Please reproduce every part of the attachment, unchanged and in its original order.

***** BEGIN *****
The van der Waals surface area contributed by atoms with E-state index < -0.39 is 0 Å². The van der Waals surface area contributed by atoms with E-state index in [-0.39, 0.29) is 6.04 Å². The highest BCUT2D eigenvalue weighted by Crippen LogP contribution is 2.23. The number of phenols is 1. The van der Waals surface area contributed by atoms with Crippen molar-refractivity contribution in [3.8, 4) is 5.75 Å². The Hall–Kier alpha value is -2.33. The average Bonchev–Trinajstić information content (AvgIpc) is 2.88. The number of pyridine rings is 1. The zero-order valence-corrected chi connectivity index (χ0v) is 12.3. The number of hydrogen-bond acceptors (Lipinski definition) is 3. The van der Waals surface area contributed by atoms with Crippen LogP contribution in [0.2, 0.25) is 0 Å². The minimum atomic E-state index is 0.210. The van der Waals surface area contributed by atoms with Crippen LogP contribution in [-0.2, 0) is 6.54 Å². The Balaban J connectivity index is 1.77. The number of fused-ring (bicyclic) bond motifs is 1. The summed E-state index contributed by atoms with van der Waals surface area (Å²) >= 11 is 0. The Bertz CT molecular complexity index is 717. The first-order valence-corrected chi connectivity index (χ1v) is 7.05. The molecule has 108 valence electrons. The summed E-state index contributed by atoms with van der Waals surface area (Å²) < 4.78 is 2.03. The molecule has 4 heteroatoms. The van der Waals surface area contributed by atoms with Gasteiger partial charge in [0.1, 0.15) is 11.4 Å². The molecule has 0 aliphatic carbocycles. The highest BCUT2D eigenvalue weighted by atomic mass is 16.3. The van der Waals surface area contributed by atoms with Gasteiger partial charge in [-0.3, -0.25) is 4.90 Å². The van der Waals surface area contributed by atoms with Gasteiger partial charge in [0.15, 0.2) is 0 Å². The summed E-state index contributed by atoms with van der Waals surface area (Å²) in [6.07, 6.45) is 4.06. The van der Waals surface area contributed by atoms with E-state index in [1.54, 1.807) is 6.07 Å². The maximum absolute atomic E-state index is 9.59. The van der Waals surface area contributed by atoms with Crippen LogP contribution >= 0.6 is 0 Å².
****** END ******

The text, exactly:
The van der Waals surface area contributed by atoms with E-state index < -0.39 is 0 Å². The van der Waals surface area contributed by atoms with E-state index in [-0.39, 0.29) is 6.04 Å². The highest BCUT2D eigenvalue weighted by Crippen LogP contribution is 2.23. The number of phenols is 1. The van der Waals surface area contributed by atoms with Crippen molar-refractivity contribution in [3.8, 4) is 5.75 Å². The Hall–Kier alpha value is -2.33. The average Bonchev–Trinajstić information content (AvgIpc) is 2.88. The number of pyridine rings is 1. The zero-order valence-corrected chi connectivity index (χ0v) is 12.3. The number of hydrogen-bond acceptors (Lipinski definition) is 3. The van der Waals surface area contributed by atoms with Crippen LogP contribution in [0.2, 0.25) is 0 Å². The minimum atomic E-state index is 0.210. The van der Waals surface area contributed by atoms with Crippen LogP contribution in [-0.2, 0) is 6.54 Å². The Balaban J connectivity index is 1.77. The number of fused-ring (bicyclic) bond motifs is 1. The summed E-state index contributed by atoms with van der Waals surface area (Å²) >= 11 is 0. The Bertz CT molecular complexity index is 717. The first-order valence-corrected chi connectivity index (χ1v) is 7.05. The molecule has 108 valence electrons. The summed E-state index contributed by atoms with van der Waals surface area (Å²) < 4.78 is 2.03. The molecule has 4 heteroatoms. The van der Waals surface area contributed by atoms with Gasteiger partial charge in [0.1, 0.15) is 11.4 Å². The molecule has 0 aliphatic carbocycles. The highest BCUT2D eigenvalue weighted by atomic mass is 16.3. The van der Waals surface area contributed by atoms with Gasteiger partial charge in [-0.3, -0.25) is 4.90 Å². The van der Waals surface area contributed by atoms with Gasteiger partial charge in [0.15, 0.2) is 0 Å². The summed E-state index contributed by atoms with van der Waals surface area (Å²) in [6.07, 6.45) is 4.06. The van der Waals surface area contributed by atoms with E-state index in [1.54, 1.807) is 6.07 Å². The maximum absolute atomic E-state index is 9.59. The van der Waals surface area contributed by atoms with Crippen LogP contribution >= 0.6 is 0 Å².